A spendthrift trust is a trust that you can create if you want to leave money to someone but you are concerned that the person who you are leaving money to is irresponsible with managing money. The trust allows you to make a financial gift without worrying that the money will just be lost right away to creditors or will be spent quickly with nothing to show for it.
You need to make an informed choice about whether a spendthrift trust is the right choice to protect an inheritance you want to leave to a loved one. You also need to make certain that you have taken the proper steps to create a legally valid trust under New York law.
Eghrari Wealth Training Law Firm can help. Call us today to talk with a Long Island trust lawyer to find out more about how a spendthrift trust works and about how you can create one.
How Does a Spendthrift Trust Work?
A spendthrift trust is a trust that you create in accordance with New York laws. You must follow the required process for preparing your trust document, which an experienced attorney can assist you with.
When you create your trust, you will name a beneficiary. The beneficiary is the person who you want to provide a financial gift to but who you are worried is not going to be able to manage the money or use the gift wisely
You also name a trustee. The trustee is the person who is vested with responsibility for managing the funds and property held within the trust and for doling out funds to the beneficiary according to your instructions in the trust document. The trustee has a fiduciary duty to act in the best interests of the beneficiary and to manage the money in an appropriate manner. You can select someone who you are confident has the ability to be responsible with protecting the wealth you are leaving behind for your beneficiary.
You will also need to fund the trust, which means transferring the ownership of some of your assets to the trust. One major purpose of creating a trust is so that the trust is the owner of the assets, not your beneficiary who is irresponsible with money. Since the beneficiary does not actually own anything, creditors cannot try to take the property you have left to him. The trust will own whatever property you transfer into it, and the trustee will manage the funds and use the property according to your instructions to provide financial aid to the beneficiary. An experienced attorney can help you with the process of funding the trust.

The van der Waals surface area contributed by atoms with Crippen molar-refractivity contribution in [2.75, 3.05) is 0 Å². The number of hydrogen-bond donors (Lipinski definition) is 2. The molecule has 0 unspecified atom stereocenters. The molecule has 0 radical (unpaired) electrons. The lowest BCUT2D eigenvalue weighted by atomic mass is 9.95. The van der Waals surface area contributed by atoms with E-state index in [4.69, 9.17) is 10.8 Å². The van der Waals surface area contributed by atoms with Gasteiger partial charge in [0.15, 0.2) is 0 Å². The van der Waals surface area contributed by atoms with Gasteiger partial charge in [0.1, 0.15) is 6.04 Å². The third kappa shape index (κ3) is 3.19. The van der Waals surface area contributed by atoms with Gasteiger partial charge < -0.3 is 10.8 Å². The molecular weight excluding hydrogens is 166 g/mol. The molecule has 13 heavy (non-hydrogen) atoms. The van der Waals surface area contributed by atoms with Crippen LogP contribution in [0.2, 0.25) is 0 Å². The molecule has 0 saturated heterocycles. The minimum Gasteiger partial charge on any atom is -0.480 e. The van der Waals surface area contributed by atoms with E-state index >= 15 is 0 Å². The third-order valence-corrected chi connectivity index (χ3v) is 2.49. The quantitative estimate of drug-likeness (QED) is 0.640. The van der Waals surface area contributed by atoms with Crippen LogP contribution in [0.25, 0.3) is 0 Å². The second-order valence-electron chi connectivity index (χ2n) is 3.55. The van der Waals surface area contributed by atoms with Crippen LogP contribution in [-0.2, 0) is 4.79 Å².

Do You Need a Spendthrift Trust?
You should strongly think about creating a spendthrift trust if you have any concerns that a person who you will be giving money to is not going to be able to effectively manage the funds. You work hard for the money you have made and the wealth that you have created. You want to use that money to take care of the people you love, and you want an inheritance to be a blessing.
If money is given to someone who cannot be responsible with it, or who loses it quickly, then your hard work won’t be able to provide the type of financial stability and security you wanted to offer your loved one. Your wealth should not just be lost to creditors or bad spending decisions but should instead be used wisely to truly enhance the quality of life of your loved ones. A spendthrift trust can help to make that happen by ensuring that money is managed appropriately and provided to your beneficiary according to your instructions.
There are also other types of trusts you can consider using to protect heirs and to provide appropriate control over your assets. Eghrari Wealth Training Law Firm can help you to make a decision on what type of trust can best accomplish your estate planning goals.
Getting Help from A Long Island Trusts Lawyer
Eghrari Wealth Training Law Firm can offer you advice on all of the different kinds of trusts available under New York law and can assist you in selecting the right kind of trust to meet your family’s needs. Give us a call at (631) 265-0599 or contact us online to find out more about how spendthrift trusts work. You can also join us for a free seminar to discover more about trust creation as part of a comprehensive estate plan.